Greg Gaston: That’s so tough. In my opinion, it really just depends on who that affiliate is. Some people can start strong and fade. Some people, it takes a lot of time for them to build a following and they become a well-oiled machine. I can tell every single affiliate that comes my way the success stories that we’ve had and if they choose to follow that or not is up to them. You constantly have to be evaluating what all of your current marketing efforts are, and really take a good look at the numbers and say, “Is this worth it? Is the dollar I’m putting in going to bring me back a justifiable ROI?”
Marijuana Retail Report: Say someone wanted to join your affiliate program, how would that work?
Greg Gaston: When you join our affiliate program, you will be supplied with a range of banners and textual links that you place within your site. When a user clicks on one of these links or banners, they will be directed to our website and their activity and conversions will be tracked. Once a purchase is completed from the traffic you send us, you earn a commission. It’s easy and helps get new eyes on your product.
Marijuana Retail Report: What is the biggest change you’ve noticed in the past decade with the cannabis retail market?
Greg Gaston: The emergence and the availability of concentrates. Whether it’s wax, or oil. Even maybe two-and-a-half, three years ago, it wasn’t that popular, or it wasn’t that accessible, or people just didn’t know about it. There are tons of room for growth in concentrates. They’re becoming a lot more popular, it’s really where I see the biggest change. People are moving away, drastically, from flower. Which, there’s always gonna be people that are consuming Cannabis in flower form, but I feel that concentrates have just absolutely exploded. So, that to me would be the biggest change that I’ve seen.
Marijuana Retail Report: What do you see as the biggest shift in the quickly growing accessories market in the next ten years?
Greg Gaston: It’s hard to tell honestly. There is always going to be a need for the simple five click vaporizer pen because it’s easy and it fits in your pocket. It all depends on what you want. You have some kid who’s 22 years old, he’s gonna go out and he wants to use a vaporizer when he’s at parties, and he wants to use vaporizer when he’s in public, so he’ll want something that’s discreet but maybe has some advancements. And, then you’ve got somebody, maybe in their 40’s, or 50’s who’s at home. They’re not using cannabis outside. They use flower at home and want something really nice, and that works well for them that isn’t complicated. There’s really a unit for every single type of consumer out there. I think that’s another aspect you’re seeing too is the diversification of products within a particular brand umbrella. You’ll see a brand that has a pen, but also has a portable, that also has a desktop. I do think that it’s shifting a little bit further away from desktop, but there will always be a need for those. You take Volcano, for example, or Storz & Bickel, the makers of Volcano, they’ve got one of the greatest products available. But, at the same time, they recognize the need for the portable audience, the audience that wants a good portable. But, they also wanted to maintain that amazing effectiveness, and that’s why they came out with the Crafty and the Mighty. So, even the companies that you were like, “No way Storz & Bickel would ever make a portable,” they did.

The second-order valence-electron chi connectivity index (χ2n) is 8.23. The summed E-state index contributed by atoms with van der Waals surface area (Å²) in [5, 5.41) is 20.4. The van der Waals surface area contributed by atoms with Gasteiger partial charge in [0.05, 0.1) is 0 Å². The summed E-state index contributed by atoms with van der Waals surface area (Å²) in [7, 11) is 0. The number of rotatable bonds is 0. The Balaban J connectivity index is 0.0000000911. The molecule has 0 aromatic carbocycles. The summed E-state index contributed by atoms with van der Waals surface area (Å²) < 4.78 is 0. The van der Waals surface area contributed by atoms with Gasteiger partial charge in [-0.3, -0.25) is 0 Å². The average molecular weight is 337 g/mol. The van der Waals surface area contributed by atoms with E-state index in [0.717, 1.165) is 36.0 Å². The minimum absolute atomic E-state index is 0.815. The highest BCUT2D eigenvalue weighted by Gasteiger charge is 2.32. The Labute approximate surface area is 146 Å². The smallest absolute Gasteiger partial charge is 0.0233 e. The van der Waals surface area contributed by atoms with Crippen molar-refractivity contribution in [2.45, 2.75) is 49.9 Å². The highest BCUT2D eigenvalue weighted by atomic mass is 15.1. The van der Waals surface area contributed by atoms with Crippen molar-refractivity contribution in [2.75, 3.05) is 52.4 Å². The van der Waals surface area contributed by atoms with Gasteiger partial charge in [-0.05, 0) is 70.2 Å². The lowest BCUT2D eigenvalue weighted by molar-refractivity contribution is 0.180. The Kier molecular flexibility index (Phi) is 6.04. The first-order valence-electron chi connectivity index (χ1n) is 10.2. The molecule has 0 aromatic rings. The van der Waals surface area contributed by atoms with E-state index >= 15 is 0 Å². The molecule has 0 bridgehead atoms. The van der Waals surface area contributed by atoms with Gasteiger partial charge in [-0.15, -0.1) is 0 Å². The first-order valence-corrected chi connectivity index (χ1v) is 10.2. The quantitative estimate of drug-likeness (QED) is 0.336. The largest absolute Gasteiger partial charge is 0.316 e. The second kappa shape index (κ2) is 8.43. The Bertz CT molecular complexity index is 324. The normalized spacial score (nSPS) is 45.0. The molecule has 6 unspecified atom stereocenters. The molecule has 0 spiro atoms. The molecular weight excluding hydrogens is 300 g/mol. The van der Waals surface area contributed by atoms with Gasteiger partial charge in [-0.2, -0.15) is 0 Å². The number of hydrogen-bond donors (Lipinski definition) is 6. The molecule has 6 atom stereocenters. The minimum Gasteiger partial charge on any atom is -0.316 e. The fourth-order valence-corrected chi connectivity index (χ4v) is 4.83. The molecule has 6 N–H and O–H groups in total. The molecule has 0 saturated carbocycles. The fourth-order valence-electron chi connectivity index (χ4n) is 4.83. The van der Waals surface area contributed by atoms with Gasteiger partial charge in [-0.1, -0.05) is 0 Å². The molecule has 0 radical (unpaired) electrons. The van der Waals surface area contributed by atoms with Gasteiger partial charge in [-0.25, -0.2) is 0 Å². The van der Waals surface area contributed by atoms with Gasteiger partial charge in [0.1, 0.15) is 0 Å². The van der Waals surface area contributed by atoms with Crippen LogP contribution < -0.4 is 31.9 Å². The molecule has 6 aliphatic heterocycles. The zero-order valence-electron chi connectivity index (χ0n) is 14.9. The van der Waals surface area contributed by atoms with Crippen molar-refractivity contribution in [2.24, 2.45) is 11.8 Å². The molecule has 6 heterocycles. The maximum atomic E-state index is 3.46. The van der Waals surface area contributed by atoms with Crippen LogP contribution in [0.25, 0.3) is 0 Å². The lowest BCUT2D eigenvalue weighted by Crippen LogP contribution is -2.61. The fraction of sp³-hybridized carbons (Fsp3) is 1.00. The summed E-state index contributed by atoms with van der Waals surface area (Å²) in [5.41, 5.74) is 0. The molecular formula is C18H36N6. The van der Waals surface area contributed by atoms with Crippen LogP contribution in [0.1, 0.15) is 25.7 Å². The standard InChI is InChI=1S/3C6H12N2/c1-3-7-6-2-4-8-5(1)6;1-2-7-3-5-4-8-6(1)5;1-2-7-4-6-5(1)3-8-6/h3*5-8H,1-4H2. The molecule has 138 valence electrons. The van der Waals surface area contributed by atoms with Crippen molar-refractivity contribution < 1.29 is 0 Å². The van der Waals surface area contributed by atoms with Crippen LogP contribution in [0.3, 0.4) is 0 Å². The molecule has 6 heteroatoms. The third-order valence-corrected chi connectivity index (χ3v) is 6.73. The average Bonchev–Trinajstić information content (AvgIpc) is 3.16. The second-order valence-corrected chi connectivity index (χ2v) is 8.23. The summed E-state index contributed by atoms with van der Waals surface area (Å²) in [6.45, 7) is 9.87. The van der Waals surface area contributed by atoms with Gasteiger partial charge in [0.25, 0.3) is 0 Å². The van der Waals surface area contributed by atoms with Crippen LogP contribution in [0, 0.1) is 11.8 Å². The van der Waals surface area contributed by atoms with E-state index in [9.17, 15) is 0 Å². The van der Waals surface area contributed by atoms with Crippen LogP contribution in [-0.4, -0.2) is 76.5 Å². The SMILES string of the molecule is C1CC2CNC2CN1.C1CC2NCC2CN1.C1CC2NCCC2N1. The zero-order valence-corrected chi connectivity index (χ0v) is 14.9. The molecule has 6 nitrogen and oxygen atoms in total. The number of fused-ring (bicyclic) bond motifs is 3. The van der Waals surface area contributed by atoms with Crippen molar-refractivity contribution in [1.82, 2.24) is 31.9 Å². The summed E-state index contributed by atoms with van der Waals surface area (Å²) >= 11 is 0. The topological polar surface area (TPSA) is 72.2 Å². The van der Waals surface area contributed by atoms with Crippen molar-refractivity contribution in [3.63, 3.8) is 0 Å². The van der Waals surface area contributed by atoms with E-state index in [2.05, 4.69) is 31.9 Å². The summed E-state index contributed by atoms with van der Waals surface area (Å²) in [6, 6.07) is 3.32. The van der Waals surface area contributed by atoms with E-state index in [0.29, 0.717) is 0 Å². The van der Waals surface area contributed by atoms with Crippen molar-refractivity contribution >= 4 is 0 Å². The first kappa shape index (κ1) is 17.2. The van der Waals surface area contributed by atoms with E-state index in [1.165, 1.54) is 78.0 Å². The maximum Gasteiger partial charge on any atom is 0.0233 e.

You can check out Vapor Nation by clicking here.